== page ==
Kids? Just say no
You don’t have to dislike children to see the harms done by having them. There is a moral case against procreation
Treat people as citizens
How a generation of political thinkers has underestimated the abilities of ordinary people and undermined democracy
In his Poetics of Space, Gaston Bachelard created a philosophy of at-homeness, rich in emotion and memory
Does science need mavericks?
Staid and conformist, science risks losing its creative spark. Does it need more mavericks, or are they part of the problem?
The death of languages
Endangered languages have sentimental value, it's true, but are there good philosophical reasons to preserve them?
An unlikely triumph
In its first century the American higher-education system was a messy, disorganised joke. How did it rise to world dominance?
Why women stray
Evolutionary theory says men stray to increase offspring, but what motivates women? Enter the mate-switching hypothesis
The battlefield is dead
The traditional arena of war is no more. Will it give way to a perpetual continuum of military and paramilitary violence?
Universe in a bubble
Maybe we don’t have to speculate about what life is like inside a bubble. It might be the only cosmic reality we know
The last sacred kings
The veneration which surrounds the world’s last sacred kings shows how secular most of political life has become
The kindled brain
If each bout of depression, bipolar disorder or PTSD makes another more likely, should sufferers stay on medication for life?
Why nation-states are good
The nation-state remains the best foundation for capitalism, and hyper-globalisation risks destroying it
Spoiling for a fight
Short of a battlefield, the most violent place in medieval England was Oxford. Why did Brits stop beating each other up?
Art by algorithm
From book critiques to music choices, computation is changing aesthetics. Does increasingly average perfection lie ahead?
Self-marriage promises love and fulfilment – but is it a radical act or a depressing concession to self-absorption?
Is taxation theft?
The assumption that you own the contents of your pay-packet, although almost universal, is demonstrably confused
Change becomes you
Being the same person over time is not about holding on to every aspect of your current self but about changing purposefully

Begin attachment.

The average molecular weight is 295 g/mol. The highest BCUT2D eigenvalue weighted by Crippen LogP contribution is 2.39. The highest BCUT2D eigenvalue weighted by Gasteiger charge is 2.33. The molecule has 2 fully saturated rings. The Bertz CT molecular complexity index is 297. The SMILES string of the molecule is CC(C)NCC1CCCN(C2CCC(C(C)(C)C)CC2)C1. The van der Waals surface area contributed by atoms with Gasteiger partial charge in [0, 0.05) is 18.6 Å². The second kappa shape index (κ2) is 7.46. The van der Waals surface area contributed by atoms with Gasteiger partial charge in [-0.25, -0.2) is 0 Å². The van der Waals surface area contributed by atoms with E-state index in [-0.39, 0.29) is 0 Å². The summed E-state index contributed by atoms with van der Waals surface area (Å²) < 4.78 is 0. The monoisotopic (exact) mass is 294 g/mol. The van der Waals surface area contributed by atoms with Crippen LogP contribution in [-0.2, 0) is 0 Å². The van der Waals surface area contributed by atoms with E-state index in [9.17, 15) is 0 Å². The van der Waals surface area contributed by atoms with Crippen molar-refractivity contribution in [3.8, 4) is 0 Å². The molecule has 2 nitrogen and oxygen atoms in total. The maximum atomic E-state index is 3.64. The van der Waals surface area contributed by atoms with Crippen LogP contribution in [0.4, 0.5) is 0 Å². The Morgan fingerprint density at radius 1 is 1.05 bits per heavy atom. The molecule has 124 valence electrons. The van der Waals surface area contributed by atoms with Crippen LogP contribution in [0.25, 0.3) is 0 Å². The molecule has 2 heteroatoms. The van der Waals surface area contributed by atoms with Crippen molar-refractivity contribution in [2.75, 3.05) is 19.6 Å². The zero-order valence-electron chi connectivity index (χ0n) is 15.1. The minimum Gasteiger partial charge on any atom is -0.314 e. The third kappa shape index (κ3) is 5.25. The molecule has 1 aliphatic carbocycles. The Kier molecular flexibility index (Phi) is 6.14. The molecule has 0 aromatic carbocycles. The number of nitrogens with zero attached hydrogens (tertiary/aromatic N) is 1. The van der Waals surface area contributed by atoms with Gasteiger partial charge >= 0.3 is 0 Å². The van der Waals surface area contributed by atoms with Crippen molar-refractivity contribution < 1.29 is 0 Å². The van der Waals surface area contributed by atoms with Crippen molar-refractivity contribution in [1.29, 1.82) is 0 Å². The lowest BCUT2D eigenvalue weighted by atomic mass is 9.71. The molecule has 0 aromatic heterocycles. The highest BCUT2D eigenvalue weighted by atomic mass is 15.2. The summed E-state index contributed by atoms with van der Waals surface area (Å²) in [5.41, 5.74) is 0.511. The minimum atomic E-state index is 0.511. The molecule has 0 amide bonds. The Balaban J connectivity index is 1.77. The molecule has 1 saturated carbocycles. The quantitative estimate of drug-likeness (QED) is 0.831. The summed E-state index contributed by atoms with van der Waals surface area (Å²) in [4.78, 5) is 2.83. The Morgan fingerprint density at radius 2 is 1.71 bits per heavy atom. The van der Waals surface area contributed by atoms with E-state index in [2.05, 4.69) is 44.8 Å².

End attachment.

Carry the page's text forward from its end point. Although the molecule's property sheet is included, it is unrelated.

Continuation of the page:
Not just American or British, the Anglo-Saxon is a mirror to Frenchness: the country’s alter-ego and most feared enemy
The study of languages has long been prone to nonsense. Why is linguistics such a magnet for dilettantes and crackpots?
Don’t look away
Photography came of age amid the wars and atrocities, as well as the humanitarian aspirations, of the modern world
Where pain lives
Fixing chronic back pain is possible only when patients understand how much it is produced by the brain, not the spine
Imagination is ancient
Our imaginative life today has access to the pre-linguistic, ancestral mind: rich in imagery, emotions and associations
The coming-of-age con
How can you go about finding ‘who you really are’ if the whole idea of the one true self is a big fabrication?
The Irish diaspora
There are 70 million people around the world who claim Irish ancestry. What shaped and made the great Irish emigration?
The healing power of nature
The idea that immersing yourself in forests and nature has a healing effect is far more than just folk wisdom
Return of the city-state
Nation-states came late to history, and there’s plenty of evidence to suggest they won’t make it to the end of the century
The bit bomb
It took a polymath to pin down the true nature of ‘information’. His answer was both a revelation and a return
Mata Hari uncovered
Dancer, courtesan, spy: on the centenary of her execution, how much do we really know about the woman behind the legend?
Ideas were not enough
Locke, Spinoza and Voltaire were all brilliant, but religious freedom in Europe was driven by statecraft not philosophy